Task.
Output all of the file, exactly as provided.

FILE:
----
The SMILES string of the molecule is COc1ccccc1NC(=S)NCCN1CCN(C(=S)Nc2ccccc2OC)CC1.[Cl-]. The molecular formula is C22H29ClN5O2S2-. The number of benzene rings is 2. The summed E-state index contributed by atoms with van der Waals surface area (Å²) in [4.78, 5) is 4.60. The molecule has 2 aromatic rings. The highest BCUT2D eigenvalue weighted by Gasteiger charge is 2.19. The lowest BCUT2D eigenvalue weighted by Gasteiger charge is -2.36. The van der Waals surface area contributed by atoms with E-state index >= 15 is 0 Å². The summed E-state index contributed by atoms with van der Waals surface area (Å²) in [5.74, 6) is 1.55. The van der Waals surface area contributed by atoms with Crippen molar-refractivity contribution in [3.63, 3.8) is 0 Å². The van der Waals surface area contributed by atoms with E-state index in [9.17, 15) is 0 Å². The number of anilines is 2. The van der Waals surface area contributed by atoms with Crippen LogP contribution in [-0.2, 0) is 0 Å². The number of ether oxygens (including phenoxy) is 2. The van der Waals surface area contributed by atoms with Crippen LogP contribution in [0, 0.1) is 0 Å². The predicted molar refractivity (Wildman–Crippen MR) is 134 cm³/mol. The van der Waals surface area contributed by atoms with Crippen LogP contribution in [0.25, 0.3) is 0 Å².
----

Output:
The SMILES string of the molecule is COc1ccccc1NC(=S)NCCN1CCN(C(=S)Nc2ccccc2OC)CC1.[Cl-]. The molecular formula is C22H29ClN5O2S2-. The number of benzene rings is 2. The summed E-state index contributed by atoms with van der Waals surface area (Å²) in [4.78, 5) is 4.60. The molecule has 2 aromatic rings. The highest BCUT2D eigenvalue weighted by Gasteiger charge is 2.19. The lowest BCUT2D eigenvalue weighted by Gasteiger charge is -2.36. The van der Waals surface area contributed by atoms with E-state index >= 15 is 0 Å². The summed E-state index contributed by atoms with van der Waals surface area (Å²) in [5.74, 6) is 1.55. The van der Waals surface area contributed by atoms with Crippen molar-refractivity contribution in [3.63, 3.8) is 0 Å². The van der Waals surface area contributed by atoms with E-state index in [9.17, 15) is 0 Å². The number of anilines is 2. The van der Waals surface area contributed by atoms with Crippen LogP contribution in [-0.2, 0) is 0 Å². The number of ether oxygens (including phenoxy) is 2. The van der Waals surface area contributed by atoms with Crippen LogP contribution in [0, 0.1) is 0 Å². The predicted molar refractivity (Wildman–Crippen MR) is 134 cm³/mol. The van der Waals surface area contributed by atoms with Crippen LogP contribution in [0.25, 0.3) is 0 Å².